It’s almost time to fill out college applications, wait, but even before that, students need to write their supplemental essays and the angst-producing Great American stresser, the Common Application essay. Starting to brainstorm essay topics and create first drafts of essays is an excellent way for rising seniors to spend their unexpected “gift” of time. Using your summer to get ahead with test prep, college essays, and applications, and summer reading will make you feel more confident this fall.
Let’s start the process with a comfortable, yet momentous act: go to www.commonapp.org and set up your account. You can begin your data input anytime and fill in as much as you can. Take notes on information that you need to confirm, such as the number in your high school graduating class, your test scores, and the name of the colleges your parents attended. But it’s really all about the essays.
As you begin to think about your Common App essay, however, be sure to read these prompts carefully and take time to brainstorm how you might answer each question effectively. Before you commit to a specific prompt, consider the key points you want to convey to an admissions committee and how each prompt would allow you to craft a compelling narrative that complements the rest of your application materials.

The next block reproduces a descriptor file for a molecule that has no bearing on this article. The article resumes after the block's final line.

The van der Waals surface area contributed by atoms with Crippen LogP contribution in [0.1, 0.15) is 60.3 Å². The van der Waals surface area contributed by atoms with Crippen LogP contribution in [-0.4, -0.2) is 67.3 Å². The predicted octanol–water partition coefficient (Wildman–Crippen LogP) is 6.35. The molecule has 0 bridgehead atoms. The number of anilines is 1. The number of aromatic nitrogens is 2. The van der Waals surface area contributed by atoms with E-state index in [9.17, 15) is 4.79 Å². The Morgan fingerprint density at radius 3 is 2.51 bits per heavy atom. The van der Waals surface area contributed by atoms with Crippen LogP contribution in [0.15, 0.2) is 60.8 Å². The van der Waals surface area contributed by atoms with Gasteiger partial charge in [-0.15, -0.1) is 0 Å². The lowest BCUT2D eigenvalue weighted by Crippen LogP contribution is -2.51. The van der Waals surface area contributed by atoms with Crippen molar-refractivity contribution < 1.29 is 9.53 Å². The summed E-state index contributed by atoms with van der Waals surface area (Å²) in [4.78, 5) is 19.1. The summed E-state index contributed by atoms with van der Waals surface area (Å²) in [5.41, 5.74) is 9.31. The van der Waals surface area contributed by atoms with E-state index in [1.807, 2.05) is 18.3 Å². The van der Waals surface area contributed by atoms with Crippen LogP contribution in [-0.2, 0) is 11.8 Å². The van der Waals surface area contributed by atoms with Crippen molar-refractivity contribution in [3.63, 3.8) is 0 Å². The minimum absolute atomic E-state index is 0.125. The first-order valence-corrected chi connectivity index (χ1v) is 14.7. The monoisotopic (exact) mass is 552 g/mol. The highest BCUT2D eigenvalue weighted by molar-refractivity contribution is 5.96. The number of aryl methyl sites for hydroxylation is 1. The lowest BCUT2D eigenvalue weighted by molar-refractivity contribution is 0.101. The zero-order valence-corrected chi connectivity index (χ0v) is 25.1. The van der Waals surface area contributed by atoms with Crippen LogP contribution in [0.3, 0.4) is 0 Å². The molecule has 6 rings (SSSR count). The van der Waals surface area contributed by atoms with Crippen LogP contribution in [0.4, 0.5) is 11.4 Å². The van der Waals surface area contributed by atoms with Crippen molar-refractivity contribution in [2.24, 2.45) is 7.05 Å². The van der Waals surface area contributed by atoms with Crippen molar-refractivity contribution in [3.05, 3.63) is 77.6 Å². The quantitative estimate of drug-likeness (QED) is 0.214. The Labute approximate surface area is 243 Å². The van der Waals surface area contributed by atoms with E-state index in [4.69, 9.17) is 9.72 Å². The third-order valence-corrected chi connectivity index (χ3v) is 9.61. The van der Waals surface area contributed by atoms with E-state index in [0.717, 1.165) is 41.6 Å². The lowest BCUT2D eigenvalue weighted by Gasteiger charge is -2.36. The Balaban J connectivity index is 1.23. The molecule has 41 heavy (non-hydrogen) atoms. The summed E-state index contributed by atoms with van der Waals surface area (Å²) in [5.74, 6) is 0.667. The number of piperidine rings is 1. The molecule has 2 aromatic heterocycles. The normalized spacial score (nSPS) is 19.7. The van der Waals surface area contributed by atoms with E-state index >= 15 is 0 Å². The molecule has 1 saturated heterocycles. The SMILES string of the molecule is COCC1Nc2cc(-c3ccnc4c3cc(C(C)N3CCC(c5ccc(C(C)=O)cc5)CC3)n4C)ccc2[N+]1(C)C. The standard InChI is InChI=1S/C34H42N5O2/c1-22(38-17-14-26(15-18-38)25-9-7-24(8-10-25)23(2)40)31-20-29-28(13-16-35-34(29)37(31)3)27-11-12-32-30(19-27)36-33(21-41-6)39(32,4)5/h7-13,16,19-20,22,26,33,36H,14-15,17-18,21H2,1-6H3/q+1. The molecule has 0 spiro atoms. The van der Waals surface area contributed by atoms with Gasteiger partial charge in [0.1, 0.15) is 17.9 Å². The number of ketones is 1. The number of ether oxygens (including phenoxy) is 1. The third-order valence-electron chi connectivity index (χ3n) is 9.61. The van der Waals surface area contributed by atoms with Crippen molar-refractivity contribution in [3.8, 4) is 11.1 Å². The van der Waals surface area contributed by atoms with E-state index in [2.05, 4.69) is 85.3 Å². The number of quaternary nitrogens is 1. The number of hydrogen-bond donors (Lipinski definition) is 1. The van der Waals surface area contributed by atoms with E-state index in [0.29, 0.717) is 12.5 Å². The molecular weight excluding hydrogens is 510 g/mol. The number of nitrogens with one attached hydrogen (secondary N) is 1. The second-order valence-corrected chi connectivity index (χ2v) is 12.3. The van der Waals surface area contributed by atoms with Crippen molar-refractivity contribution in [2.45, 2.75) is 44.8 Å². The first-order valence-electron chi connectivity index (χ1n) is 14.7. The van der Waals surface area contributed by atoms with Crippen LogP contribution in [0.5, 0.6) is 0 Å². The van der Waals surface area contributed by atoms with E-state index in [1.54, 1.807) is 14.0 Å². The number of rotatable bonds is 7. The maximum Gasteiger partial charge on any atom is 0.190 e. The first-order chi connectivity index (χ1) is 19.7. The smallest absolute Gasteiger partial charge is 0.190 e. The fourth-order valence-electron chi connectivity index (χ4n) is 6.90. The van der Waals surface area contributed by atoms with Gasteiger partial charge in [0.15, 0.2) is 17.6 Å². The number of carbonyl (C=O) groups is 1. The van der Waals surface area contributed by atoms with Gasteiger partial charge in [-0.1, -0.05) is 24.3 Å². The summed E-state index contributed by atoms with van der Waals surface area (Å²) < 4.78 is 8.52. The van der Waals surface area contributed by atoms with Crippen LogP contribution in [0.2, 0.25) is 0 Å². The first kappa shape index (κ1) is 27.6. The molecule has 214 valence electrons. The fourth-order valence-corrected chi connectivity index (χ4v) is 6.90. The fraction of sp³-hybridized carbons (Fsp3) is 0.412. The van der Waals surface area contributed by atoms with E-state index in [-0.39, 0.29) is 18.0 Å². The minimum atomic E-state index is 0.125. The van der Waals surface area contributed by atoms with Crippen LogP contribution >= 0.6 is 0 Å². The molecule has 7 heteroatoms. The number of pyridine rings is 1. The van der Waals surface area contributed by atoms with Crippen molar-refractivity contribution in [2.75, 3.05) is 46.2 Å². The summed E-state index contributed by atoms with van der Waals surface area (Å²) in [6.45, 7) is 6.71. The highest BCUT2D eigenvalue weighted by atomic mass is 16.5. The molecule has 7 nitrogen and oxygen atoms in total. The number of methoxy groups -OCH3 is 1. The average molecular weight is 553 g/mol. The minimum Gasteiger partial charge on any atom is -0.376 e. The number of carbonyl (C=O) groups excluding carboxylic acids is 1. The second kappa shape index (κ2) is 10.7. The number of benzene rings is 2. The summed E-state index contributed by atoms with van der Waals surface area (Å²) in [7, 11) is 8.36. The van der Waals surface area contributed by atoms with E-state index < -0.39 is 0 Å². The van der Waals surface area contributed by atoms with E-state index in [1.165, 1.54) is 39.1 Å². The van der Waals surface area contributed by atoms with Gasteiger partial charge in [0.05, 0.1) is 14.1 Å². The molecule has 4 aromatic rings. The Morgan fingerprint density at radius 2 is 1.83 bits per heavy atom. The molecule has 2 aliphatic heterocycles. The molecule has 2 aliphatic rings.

Common App has announced that the 2020-2021 essay prompts
1. Some students have a background, identity, interest, or talent so meaningful they believe their application would be incomplete without it. If this sounds like you, please share your story.
2. The lessons we take from obstacles we encounter can be fundamental to later success. Recount a time when you faced a challenge, setback, or failure. How did it affect you, and what did you learn from the experience?
3. Reflect on a time when you questioned or challenged a belief or idea. What prompted your thinking? What was the outcome?
4. Describe a problem you’ve solved or a problem you’d like to solve. It can be an intellectual challenge, a research query, an ethical dilemma — anything of personal importance, no matter the scale. Explain its significance to you and what steps you took or could be taken to identify a solution.
5. Discuss an accomplishment, event, or realization that sparked a period of personal growth and a new understanding of yourself or others.
6. Describe a topic, idea, or concept you find so engaging it makes you lose all track of time. Why does it captivate you? What or who do you turn to when you want to learn more?
7. Share an essay on any topic of your choice. It can be one you’ve already written, one that responds to a different prompt, or one of your own design.